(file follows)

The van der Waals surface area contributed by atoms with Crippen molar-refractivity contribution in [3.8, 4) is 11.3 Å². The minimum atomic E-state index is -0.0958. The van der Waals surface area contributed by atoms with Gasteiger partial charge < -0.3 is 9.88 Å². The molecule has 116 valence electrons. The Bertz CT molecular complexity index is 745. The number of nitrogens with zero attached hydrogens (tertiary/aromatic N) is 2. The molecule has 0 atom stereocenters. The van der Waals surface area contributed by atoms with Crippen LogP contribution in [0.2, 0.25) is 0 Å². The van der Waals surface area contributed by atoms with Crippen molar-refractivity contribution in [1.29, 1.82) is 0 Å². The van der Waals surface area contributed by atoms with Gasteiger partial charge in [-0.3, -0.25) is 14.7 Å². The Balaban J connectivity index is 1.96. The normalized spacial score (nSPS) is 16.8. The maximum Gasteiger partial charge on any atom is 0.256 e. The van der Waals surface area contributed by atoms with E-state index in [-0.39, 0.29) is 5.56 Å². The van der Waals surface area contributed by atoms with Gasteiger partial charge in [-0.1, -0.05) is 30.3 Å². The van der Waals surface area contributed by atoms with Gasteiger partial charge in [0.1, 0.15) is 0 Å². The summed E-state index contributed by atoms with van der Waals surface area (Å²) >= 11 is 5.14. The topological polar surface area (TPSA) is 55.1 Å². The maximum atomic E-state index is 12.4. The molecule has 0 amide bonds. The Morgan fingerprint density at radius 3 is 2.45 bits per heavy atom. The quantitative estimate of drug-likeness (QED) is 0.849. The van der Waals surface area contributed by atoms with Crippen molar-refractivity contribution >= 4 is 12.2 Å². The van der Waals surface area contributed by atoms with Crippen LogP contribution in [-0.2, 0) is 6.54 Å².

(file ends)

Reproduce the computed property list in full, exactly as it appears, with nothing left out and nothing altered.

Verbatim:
The van der Waals surface area contributed by atoms with Crippen molar-refractivity contribution in [3.8, 4) is 11.3 Å². The minimum atomic E-state index is -0.0958. The van der Waals surface area contributed by atoms with Gasteiger partial charge < -0.3 is 9.88 Å². The molecule has 116 valence electrons. The Bertz CT molecular complexity index is 745. The number of nitrogens with zero attached hydrogens (tertiary/aromatic N) is 2. The molecule has 0 atom stereocenters. The van der Waals surface area contributed by atoms with Crippen LogP contribution in [0.2, 0.25) is 0 Å². The van der Waals surface area contributed by atoms with Crippen molar-refractivity contribution in [1.29, 1.82) is 0 Å². The van der Waals surface area contributed by atoms with Gasteiger partial charge in [-0.3, -0.25) is 14.7 Å². The Balaban J connectivity index is 1.96. The normalized spacial score (nSPS) is 16.8. The maximum Gasteiger partial charge on any atom is 0.256 e. The van der Waals surface area contributed by atoms with E-state index in [-0.39, 0.29) is 5.56 Å². The van der Waals surface area contributed by atoms with Gasteiger partial charge in [-0.1, -0.05) is 30.3 Å². The van der Waals surface area contributed by atoms with Gasteiger partial charge in [0.1, 0.15) is 0 Å². The summed E-state index contributed by atoms with van der Waals surface area (Å²) >= 11 is 5.14. The topological polar surface area (TPSA) is 55.1 Å². The maximum atomic E-state index is 12.4. The molecule has 0 amide bonds. The Morgan fingerprint density at radius 3 is 2.45 bits per heavy atom. The quantitative estimate of drug-likeness (QED) is 0.849. The van der Waals surface area contributed by atoms with Crippen molar-refractivity contribution >= 4 is 12.2 Å². The van der Waals surface area contributed by atoms with Crippen LogP contribution in [-0.2, 0) is 6.54 Å².